Santa Monica and Malibu voters ended their ballot on a yes note and approved a school district bond measure to repair decaying local campuses.
Proposition ES, a $75-million general obligation bond measure to benefit the Santa Monica-Malibu Unified School District, was approved by 74% of the voters, handily above the two-thirds margin needed. That it passed was perhaps unsurprising, because it was endorsed by several local officials, candidates and community groups and had no organized opposition.
In the Santa Monica College board election, voters opted for experience, electing either incumbents or those candidates long active in education. In the race for the Santa Monica-Malibu district board, two candidates were running neck and neck for the last open seat, with the outcome hanging on still-uncounted absentee ballots.
The Proposition ES proceeds will go to the 13 schools in the district, many of which are more than 50 years old and plagued by leaky roofs, cracked pavement, and antiquated plumbing and electrical wiring. Buildings will be brought up to earthquake- and fire-safety standards and be made accessible to the handicapped; exposed asbestos will be removed, and classrooms and libraries, modernized. The renovation is scheduled to begin in the summer of 1992 and be finished within about six years.
"We bucked the trend of the whole state," an elated Board President Dan Ross said Wednesday.
"I thought it'd be closer to 69, 70%," said Supt. Eugene Tucker. "In view of the voter reaction to the other bond measures, I'm just overwhelmed."
The bonds will be sold over four years, beginning in September, 1991, and will be repaid through increases in the property tax rate over 28 years. The average homeowner in the district--whose home is assessed at $236,000--would pay an average of $68 more a year for the 28 years: The boost would be about $27 the first year, would peak at $146 in the fourth year and then begin to decline.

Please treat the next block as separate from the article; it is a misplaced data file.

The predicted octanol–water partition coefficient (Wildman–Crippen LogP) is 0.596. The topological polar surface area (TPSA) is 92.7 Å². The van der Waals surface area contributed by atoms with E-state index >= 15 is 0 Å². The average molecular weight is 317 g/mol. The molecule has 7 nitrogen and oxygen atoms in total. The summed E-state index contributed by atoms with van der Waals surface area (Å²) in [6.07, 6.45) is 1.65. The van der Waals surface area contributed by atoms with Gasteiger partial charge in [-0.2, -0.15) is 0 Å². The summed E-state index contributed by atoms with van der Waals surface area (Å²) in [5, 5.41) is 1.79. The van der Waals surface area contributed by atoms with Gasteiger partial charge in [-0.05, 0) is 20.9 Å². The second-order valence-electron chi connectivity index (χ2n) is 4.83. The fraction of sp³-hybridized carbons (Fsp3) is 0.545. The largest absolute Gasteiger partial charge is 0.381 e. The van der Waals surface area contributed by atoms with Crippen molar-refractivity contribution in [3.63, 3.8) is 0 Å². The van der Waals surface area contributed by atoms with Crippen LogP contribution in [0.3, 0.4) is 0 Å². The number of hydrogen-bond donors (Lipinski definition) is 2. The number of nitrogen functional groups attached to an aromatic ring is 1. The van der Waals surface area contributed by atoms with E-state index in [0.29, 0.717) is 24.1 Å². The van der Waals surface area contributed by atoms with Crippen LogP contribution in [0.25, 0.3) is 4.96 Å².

The tax increases are likely to be passed on to tenants, since this is favored by the four candidates who were elected Tuesday to the Santa Monica Rent Control Board. Renters would pay about $2 more a month.
Repairs have been a low priority for the financially strapped district, administrators and board members say. In recent years, funding from the state has dropped with the district's enrollment, and the district has tried to make budget cuts in maintenance and other areas rather than in classroom programs.
Within the next few months, the district will hire a construction management firm and an independent auditor and draft a five-year plan with a priority order for the work, Tucker said. Referring to the auditor, board member Della Barrett said she wants "taxpayers to feel confident, and everyone who makes a bid aware, that there'll be an outsider monitoring . . . so that people right from the beginning are on their toes."
To avoid slipping into a state of decay again, the district is considering selling some of its surplus property and using the interest on the money for maintenance.
The bond will be among the largest issued for a local school system in California. Statewide, general obligation bonds in local school districts have had about a 55% passage rate, with 64 out of 117 passing as of June, 1990.
Proposition ES proponents, who formed Citizens for Safe Schools, raised and spent about $69,000, said campaign consultant Mark Siegel. They were supported by the Santa Monica City Council, the school board and the candidates running for it, and local tenant and homeowner groups.
District residents also have a track record of supporting the schools, voting to pass a parcel tax for the district in 1984 and again in 1988, even though only about 10% of the households in the district have school-age children.
Proponents of the measure urged voters to muster the stamina to reach Proposition ES, listed at the end of the county ballot after scores of propositions and candidates' names.
Fred Anderson, chairman of the political action committee of the Santa Monica-Malibu Classroom Teachers Assn., said the bond will improve faculty and student morale. "You can't do an effective job in a crappy environment," said Anderson, a John Adams Middle School teacher, adding that broken windows in his room have taken three months to get fixed. "It's difficult to teach kids values such as respect for property (and) cleanliness when they can look down and see holes in the carpet," he said.
The races for the school board and for the Santa Monica College Board of Trustees were notable for their amicability and the similar positions among the candidates. So low-key was the college board campaign, with five candidates for four slots, that one candidate--and winner--Ralph Villani, reportedly went out of town on vacation this week.